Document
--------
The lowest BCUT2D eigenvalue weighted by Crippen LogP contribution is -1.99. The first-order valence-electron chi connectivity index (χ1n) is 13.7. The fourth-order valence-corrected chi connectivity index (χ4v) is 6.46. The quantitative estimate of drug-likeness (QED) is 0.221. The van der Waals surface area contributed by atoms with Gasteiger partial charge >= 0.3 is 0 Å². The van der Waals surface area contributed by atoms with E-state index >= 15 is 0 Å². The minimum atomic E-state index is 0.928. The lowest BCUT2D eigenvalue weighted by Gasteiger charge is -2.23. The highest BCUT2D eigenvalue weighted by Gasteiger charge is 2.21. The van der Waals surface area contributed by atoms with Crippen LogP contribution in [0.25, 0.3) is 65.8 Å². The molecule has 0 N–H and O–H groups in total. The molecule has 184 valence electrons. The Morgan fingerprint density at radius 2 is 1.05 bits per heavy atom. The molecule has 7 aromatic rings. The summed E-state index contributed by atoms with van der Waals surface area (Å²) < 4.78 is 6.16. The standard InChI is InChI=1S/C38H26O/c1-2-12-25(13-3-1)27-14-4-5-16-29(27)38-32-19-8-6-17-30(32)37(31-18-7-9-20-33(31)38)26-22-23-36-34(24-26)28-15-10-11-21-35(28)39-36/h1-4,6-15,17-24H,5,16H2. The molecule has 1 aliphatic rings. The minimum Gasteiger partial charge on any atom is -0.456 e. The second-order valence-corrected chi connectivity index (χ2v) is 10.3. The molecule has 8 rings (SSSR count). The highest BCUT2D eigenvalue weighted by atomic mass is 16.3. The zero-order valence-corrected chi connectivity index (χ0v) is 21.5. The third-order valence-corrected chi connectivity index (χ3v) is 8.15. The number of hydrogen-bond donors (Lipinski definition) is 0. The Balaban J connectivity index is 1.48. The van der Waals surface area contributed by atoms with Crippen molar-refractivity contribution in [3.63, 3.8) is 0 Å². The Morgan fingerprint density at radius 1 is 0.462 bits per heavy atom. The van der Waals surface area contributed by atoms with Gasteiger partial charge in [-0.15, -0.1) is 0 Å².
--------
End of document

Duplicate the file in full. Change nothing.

The lowest BCUT2D eigenvalue weighted by Crippen LogP contribution is -1.99. The first-order valence-electron chi connectivity index (χ1n) is 13.7. The fourth-order valence-corrected chi connectivity index (χ4v) is 6.46. The quantitative estimate of drug-likeness (QED) is 0.221. The van der Waals surface area contributed by atoms with Gasteiger partial charge >= 0.3 is 0 Å². The van der Waals surface area contributed by atoms with E-state index >= 15 is 0 Å². The minimum atomic E-state index is 0.928. The lowest BCUT2D eigenvalue weighted by Gasteiger charge is -2.23. The highest BCUT2D eigenvalue weighted by Gasteiger charge is 2.21. The van der Waals surface area contributed by atoms with Crippen LogP contribution in [0.25, 0.3) is 65.8 Å². The molecule has 0 N–H and O–H groups in total. The molecule has 184 valence electrons. The Morgan fingerprint density at radius 2 is 1.05 bits per heavy atom. The molecule has 7 aromatic rings. The summed E-state index contributed by atoms with van der Waals surface area (Å²) < 4.78 is 6.16. The standard InChI is InChI=1S/C38H26O/c1-2-12-25(13-3-1)27-14-4-5-16-29(27)38-32-19-8-6-17-30(32)37(31-18-7-9-20-33(31)38)26-22-23-36-34(24-26)28-15-10-11-21-35(28)39-36/h1-4,6-15,17-24H,5,16H2. The molecule has 1 aliphatic rings. The minimum Gasteiger partial charge on any atom is -0.456 e. The second-order valence-corrected chi connectivity index (χ2v) is 10.3. The molecule has 8 rings (SSSR count). The highest BCUT2D eigenvalue weighted by atomic mass is 16.3. The zero-order valence-corrected chi connectivity index (χ0v) is 21.5. The third-order valence-corrected chi connectivity index (χ3v) is 8.15. The number of hydrogen-bond donors (Lipinski definition) is 0. The Balaban J connectivity index is 1.48. The van der Waals surface area contributed by atoms with Crippen molar-refractivity contribution in [3.63, 3.8) is 0 Å². The Morgan fingerprint density at radius 1 is 0.462 bits per heavy atom. The van der Waals surface area contributed by atoms with Gasteiger partial charge in [-0.15, -0.1) is 0 Å².